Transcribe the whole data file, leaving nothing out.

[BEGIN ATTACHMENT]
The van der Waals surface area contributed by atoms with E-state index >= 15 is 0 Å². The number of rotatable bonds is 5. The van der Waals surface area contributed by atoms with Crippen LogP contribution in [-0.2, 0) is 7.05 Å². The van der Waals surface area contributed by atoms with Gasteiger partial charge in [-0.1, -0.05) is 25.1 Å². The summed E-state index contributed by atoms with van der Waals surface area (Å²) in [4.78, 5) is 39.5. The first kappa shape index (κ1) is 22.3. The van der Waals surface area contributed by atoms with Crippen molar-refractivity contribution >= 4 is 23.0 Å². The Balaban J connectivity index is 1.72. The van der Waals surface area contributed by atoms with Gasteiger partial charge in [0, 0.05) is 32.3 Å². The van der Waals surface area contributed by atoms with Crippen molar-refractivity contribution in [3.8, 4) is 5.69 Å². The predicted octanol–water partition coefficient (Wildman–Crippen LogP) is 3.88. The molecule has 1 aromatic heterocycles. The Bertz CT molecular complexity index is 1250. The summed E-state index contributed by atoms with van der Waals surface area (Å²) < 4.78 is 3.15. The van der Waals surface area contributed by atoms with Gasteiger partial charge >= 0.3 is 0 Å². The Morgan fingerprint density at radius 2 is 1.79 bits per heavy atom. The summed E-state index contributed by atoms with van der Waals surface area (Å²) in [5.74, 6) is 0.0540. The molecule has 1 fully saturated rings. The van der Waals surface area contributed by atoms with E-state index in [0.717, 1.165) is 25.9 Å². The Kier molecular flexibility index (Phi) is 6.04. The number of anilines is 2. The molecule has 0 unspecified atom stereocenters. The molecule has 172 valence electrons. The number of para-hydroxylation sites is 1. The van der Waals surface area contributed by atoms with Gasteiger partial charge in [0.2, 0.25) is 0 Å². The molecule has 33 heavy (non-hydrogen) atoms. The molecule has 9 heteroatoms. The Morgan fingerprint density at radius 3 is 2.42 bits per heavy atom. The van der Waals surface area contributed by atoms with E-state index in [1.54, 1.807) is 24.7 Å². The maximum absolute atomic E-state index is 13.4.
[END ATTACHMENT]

The van der Waals surface area contributed by atoms with E-state index >= 15 is 0 Å². The number of rotatable bonds is 5. The van der Waals surface area contributed by atoms with Crippen LogP contribution in [-0.2, 0) is 7.05 Å². The van der Waals surface area contributed by atoms with Gasteiger partial charge in [-0.1, -0.05) is 25.1 Å². The summed E-state index contributed by atoms with van der Waals surface area (Å²) in [4.78, 5) is 39.5. The first kappa shape index (κ1) is 22.3. The van der Waals surface area contributed by atoms with Crippen molar-refractivity contribution >= 4 is 23.0 Å². The Balaban J connectivity index is 1.72. The van der Waals surface area contributed by atoms with Gasteiger partial charge in [0, 0.05) is 32.3 Å². The van der Waals surface area contributed by atoms with Crippen molar-refractivity contribution in [3.8, 4) is 5.69 Å². The predicted octanol–water partition coefficient (Wildman–Crippen LogP) is 3.88. The molecule has 1 aromatic heterocycles. The Bertz CT molecular complexity index is 1250. The summed E-state index contributed by atoms with van der Waals surface area (Å²) < 4.78 is 3.15. The van der Waals surface area contributed by atoms with Gasteiger partial charge >= 0.3 is 0 Å². The Morgan fingerprint density at radius 2 is 1.79 bits per heavy atom. The summed E-state index contributed by atoms with van der Waals surface area (Å²) in [5.74, 6) is 0.0540. The molecule has 1 fully saturated rings. The van der Waals surface area contributed by atoms with E-state index in [0.717, 1.165) is 25.9 Å². The Kier molecular flexibility index (Phi) is 6.04. The number of anilines is 2. The molecule has 0 unspecified atom stereocenters. The molecule has 172 valence electrons. The number of para-hydroxylation sites is 1. The van der Waals surface area contributed by atoms with Gasteiger partial charge in [0.2, 0.25) is 0 Å². The molecule has 33 heavy (non-hydrogen) atoms. The molecule has 9 heteroatoms. The Morgan fingerprint density at radius 3 is 2.42 bits per heavy atom. The van der Waals surface area contributed by atoms with E-state index in [1.54, 1.807) is 24.7 Å². The maximum absolute atomic E-state index is 13.4.